Myelodysplastic syndromes (MDS) are clonal hematopoietic stem cell disorders characterized by dysplastic hematopoiesis and peripheral blood cytopenias. Recently, somatic mutations affecting components of the spliceosomal machinery have been discovered in the majority of MDS patients. SF3B1 mutations are most frequent and strongly correlate with the presence of bone marrow ring sideroblasts and a favorable prognosis. SF3B1 mutations, including the K700E substitution which accounts for more than 50% of all mutations, are missense, heterozygous and cluster in a hotspot within the heat domain of the protein suggesting that they are gain-of-function variants.

The molecular effects of SF3B1 mutations and the mechanisms through which they drive clonal expansion and dyserythropoiesis remain obscure. Therefore, to assess their molecular and phenotypic consequences, we generated a mouse model carrying a conditional floxed knock-in allele (Sf3b1flox-K700E/+) by homologous recombination of JM8 murine embryonic stem cells. To induce expression of Sf3b1 K700E in adult hematopoietic stem and progenitor cells, Sf3b1flox-K700E/+/Mx1-Cre+ were injected with pIpC from 4-8 weeks of age. Here we report the initial characterization of these animals.

Monthly peripheral blood counts from mutants and wild-type (WT) littermates starting one month post-pIpC injection showed a reduction in hemoglobin levels (at 8 weeks WT=17g/dl mut=14.5g/dl, p<0.03). Additionally, flow cytometric analysis of bone marrow samples demonstrated a modest but consistent decrease in late erythroid progenitor cells (Ter119+ and CD71-/low). The myeloid compartment showed relative expansion of Gr1+/Mac1+ and Mac1+ cells whereas analysis of hematopoietic stem and progenitor cells (HSPCs) revealed a decrease in HSCs (% of total events WT=0.04%; Sf3b1flox-K700E/+=0.01%) in mutant mice. In competitive transplantation experiments into sub-lethally irradiated syngeneic recipients we observed a lower engraftment potential of Sf3b1flox-K700E Lin-ve HSPCs (CD45.2) compared to wild-type cells (CD45.1). Flow cytometric analysis of peripheral blood of recipient animals showed that Sf3b1flox-K700E cells contributed more to the myeloid lineage than wild-type cells (Sf3b1flox-K700E Mac1+/Gr1+ 8.95%; Mac1+ 15% vs WT Mac1+/Gr1+ 4.08%; Mac1+ 5.57%). At a median follow-up of 56 weeks, mutant animals did not show decreased survival or signs of illness as compared to WT controls.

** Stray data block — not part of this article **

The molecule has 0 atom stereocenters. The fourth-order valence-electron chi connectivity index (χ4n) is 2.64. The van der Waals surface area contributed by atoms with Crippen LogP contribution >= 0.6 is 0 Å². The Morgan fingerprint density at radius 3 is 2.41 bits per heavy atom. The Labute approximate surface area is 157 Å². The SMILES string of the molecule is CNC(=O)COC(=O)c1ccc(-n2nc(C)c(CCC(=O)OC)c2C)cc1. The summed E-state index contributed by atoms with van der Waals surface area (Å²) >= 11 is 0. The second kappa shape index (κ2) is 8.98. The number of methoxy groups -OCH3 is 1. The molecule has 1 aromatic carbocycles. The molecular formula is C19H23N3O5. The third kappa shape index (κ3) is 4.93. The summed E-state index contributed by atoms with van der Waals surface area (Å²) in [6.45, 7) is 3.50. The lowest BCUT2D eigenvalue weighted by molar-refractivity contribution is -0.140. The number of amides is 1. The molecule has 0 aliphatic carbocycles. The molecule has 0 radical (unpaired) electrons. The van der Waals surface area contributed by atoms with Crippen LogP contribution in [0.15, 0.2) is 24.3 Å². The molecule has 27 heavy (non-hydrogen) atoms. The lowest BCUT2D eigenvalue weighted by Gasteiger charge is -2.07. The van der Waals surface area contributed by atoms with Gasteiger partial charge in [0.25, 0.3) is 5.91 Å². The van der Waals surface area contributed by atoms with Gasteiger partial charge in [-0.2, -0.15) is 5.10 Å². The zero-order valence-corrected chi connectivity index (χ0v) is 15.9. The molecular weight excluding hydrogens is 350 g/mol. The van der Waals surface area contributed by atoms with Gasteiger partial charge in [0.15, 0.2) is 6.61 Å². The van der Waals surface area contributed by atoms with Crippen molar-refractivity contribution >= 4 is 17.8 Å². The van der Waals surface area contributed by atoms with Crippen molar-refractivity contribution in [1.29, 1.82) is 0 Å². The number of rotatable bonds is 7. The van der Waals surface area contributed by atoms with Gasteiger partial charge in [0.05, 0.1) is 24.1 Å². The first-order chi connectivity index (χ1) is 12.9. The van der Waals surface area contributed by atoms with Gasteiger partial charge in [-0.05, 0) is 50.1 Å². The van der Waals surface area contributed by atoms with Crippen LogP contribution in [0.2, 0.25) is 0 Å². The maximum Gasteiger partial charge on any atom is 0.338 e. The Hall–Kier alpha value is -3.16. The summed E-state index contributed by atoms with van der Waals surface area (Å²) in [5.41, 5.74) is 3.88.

Finally, as Sfb31 mutations are predicted to affect splicing of pre-mRNA and consequently alter the gene expression, we performed RNAseq analysis in unselected and Lin-ve bone-marrow cells from mutant and controls animals. Comparison between wt and mutant samples showed deregulated expression of genes implicated in human MDS (Mmp9, Puma, Bcl2l1). We then looked at the pattern of aberrant splicing promoted by Sf3b1flox-K700E, and found that mutant animals have an increased use of cryptic 3'' splice sites (ss) throughout their genome. We showed that the majority of these alternative 3' ss are novel and we characterized them as being located 15 to 24 nucleotides upstream from the canonical 3' ss and associated with sequence features including a shorter polypyrimidine tract and an enrichment of adenines -8 to -18 bases upstream of the cryptic 3' ss. Interestingly, similar features have been reported in human cancers with SF3B1 hotspot mutations. We predict that ~33% of the mRNAs affected by aberrant splicing will include an aberrant premature termination codon, promoting RNA degradation through nonsense-mediated decay.

In conclusion, our conditional Sf3b1K700E knock-in mouse is a faithful molecular model of the consequences of these mutations in the mouse hematopoietic system. The mild phenotype we observe in comparison to SF3B1-mutant human MDS may be explained by the requirement for additional mutations to progress to overt MDS and is more reminiscent of SF3B1-associated clonal hemopoiesis, relatively common phenomenon in elderly humans without overt hematological abnormalities.

Additionally, our initial characterization of novel splice sites preferentially recognised by the mutant Sf3b1 protein suggests that transcriptional consequences of the mutation may differ between species, dependant on the degree of conservation of the relevant intronic regions.


Seiler:H3 Biomedicine: Employment. Peng:H3 Biomedicine: Employment. Buonamici:H3 Biomedicine: Employment. Campbell:14M genomics: Other: Co-founder and consultant.

Author notes


Asterisk with author names denotes non-ASH members.